With climate change impacting the number and severity of wildfires Wildfire Management Agencies and Utilities are looking at how they can strengthen and adjust their wildfire management plans. Wildfire statistics show that U.S. wildfire acreage to have increased from 3.6 million acres in 2014 to 8.8 million acres in 2018. The Ash Creek Fire of 2012 affected 249,562 acres of land, while the NW Oklahoma Complex fire of 2017 charred 779, 292 acres—making it the largest wildfire of the past decade in terms of acreage burned.
In an effort to reduce the loss of property and increase the safety of the public and fire crews, wildfire risk management looks at four stages of emergency management: prevention and mitigation, preparedness, response and recovery. During these four stages weather and fire monitoring are important components to making critical decisions.
With over 3,500 fixed RAWS stations in North America the RAWS is the standard for fire monitoring, and the Quick Deploy Portable Weather Station (QD) is the fire community’s most widely used weather station for prescribed burns and temporary monitoring applications. The FTS QD is a full weather station with the same reliability and scientific-grade accuracy as the full fixed RAWS, but in a highly portable package. Its portability means that several can be placed at the fire line and rapidly relocated as needed. It offers the same sensors and telemetry options as the fixed RAWS, and all components are interchangeable.
Prescribed burns are a planned and controlled application of fire to a specific land area and is one of the most ecologically appropriate and relatively efficient means for achieving planned public safety and resource management objectives. Prescribed fire can also contribute to achieving air quality and climate action targets by preventing large, intense wildfires and replacing them with more frequent, well-timed, well-planned low-intensity fires.
Key objectives for the use of prescribed fire include:
- Creating and maintaining strategic fuel breaks both in the wildland-urban interface and the landscape,
- Reducing understory fuels, restoring fire-maintained ecosystems,
- Improving wildlife habitat and domestic range, achieving reforestation objectives,
- Wildfire Act and Wildfire Regulation these are defined as resource management open fires.
The QD is used for more accurate spot weather forecasts to provide safe burning, as well as the ability to burn more fuel. Safer burning fuel budgets are based on the acreage burned, so any tool that allows for an increased volume of fuels to be burned safely can pay for itself very quickly.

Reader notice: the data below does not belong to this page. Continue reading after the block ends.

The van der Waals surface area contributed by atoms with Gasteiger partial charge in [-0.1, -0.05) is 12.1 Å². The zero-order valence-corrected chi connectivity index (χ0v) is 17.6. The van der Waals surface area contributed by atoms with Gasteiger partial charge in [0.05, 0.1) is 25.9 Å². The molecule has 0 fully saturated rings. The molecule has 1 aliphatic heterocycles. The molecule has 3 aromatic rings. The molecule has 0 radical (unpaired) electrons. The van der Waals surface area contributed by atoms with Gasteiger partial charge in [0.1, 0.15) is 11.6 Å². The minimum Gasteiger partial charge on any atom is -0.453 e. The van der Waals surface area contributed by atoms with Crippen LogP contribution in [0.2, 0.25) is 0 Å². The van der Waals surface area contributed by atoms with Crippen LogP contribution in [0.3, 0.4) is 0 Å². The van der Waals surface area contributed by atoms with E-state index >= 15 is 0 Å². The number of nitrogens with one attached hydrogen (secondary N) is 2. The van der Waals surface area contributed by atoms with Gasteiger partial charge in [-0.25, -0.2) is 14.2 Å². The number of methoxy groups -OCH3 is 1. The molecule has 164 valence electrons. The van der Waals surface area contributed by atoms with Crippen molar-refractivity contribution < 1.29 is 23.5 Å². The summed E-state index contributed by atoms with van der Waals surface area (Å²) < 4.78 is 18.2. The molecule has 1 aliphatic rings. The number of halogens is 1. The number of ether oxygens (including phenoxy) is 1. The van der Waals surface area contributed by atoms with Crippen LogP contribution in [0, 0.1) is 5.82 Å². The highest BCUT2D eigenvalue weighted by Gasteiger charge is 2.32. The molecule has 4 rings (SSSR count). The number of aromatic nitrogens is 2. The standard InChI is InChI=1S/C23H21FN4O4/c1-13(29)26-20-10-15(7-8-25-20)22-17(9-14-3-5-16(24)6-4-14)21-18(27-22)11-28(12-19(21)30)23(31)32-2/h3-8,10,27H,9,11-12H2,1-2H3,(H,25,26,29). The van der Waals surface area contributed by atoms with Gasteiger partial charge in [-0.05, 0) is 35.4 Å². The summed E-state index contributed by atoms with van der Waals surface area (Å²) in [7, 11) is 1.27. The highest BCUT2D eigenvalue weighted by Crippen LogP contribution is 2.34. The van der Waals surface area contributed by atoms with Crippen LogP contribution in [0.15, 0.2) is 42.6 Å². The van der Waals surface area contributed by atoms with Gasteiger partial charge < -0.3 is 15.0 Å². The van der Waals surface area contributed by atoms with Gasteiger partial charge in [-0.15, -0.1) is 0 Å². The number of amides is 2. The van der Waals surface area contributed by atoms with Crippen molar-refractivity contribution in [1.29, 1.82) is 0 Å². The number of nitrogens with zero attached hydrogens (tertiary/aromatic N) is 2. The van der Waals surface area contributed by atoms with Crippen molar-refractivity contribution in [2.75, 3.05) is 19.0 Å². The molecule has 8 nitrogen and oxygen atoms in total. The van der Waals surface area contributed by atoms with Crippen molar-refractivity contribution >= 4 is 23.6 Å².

Multiple portable RAWS set up ahead of the planned burn provide a far higher resolution of data, both in frequency (data transmitted once per hour) and spatially (providing finer, more localized “micro-scale climate” data). The result is continuous measuring of multiple potential burn sites, the ability to start burning as soon as conditions are in prescription, and the confidence of knowing that the burn is being executed as safely as possible.
Accurate and reliable QD data will help to:
- identify hourly trends to best decide when to start/stop ignition
- estimate resources needed for ignition and holding
- plan support for mop-up and patrol needs
- allow agency to stay within given parameters
- archive hourly data is to document weather conditions before, during and after the burn
Active Wildfire Monitoring
Fire Behaviour Analysts use the real-time QD weather data to make critical decisions quickly on direction of an active fire to help keep fire crews safe on the ground. This also allows personnel to focus on tasks without needing to commit to weather monitoring on-site in remote and challenging terrain.
The 10 Standard Firefighting Orders10 Standard Firefighting Orders are organized in a deliberate and sequential way to be implemented systematically and applied to all fire situations. The first standard is to setup a weather station as outlined in the image below. Weather conditions can significantly impact fire behavior, and weather forecasts help firefighters anticipate changes. This Standard Firefighting Order shows a remote automated weather station (RAWS) which sends real-time weather information to incident fire personnel.
The QD RAWS provides:
- more accurate spot weather forecasts in a micro-climate scale
- comparison between actual and forecasted weather
- critical data, right when needed, maximizing crew safety
- ability to move resources to or from threatened areas
- data for initiating burn-out operations or executing contingency plans
Data on Demand and Alerts
The QD Weather Station can be configured with AirTalk radio voice communication which provides real-time data to the fire crew at the burn site via any DF-capable radio (compatible with P25 digital radios). With a simple 3-or 4-digit code, AirTalk broadcasts up-to-the-minute current weather conditions via a clearly audible digitized voice. In addition, instant alerts will be broadcast if any weather parameter threshold is exceeded. This provides real-time decision-making, maximizing fire crew safety and helping prevent escaped burns.
According to the National Interagency Fire Center from January 1 to December 4, 2020 there were 52,934 wildfires compared with 47,673 wildfires in the same period in 2019. About 9.5 million acres were burned in the 2020 period, compared with 4.7 million acres in 2019. With wildfires doubling over last year it is important to continue to look at the key benefits of fire weather monitoring and how the QD technology can make a difference to reducing time needed to make critical decisions that can save lives and property.
As wildfire mitigation planning for next year is well underway contact us to learn more about adding our Quick Deploy Portable RAWS to your existing fire weather monitoring systems for more accurate prescribed burns and spot weather forecasts.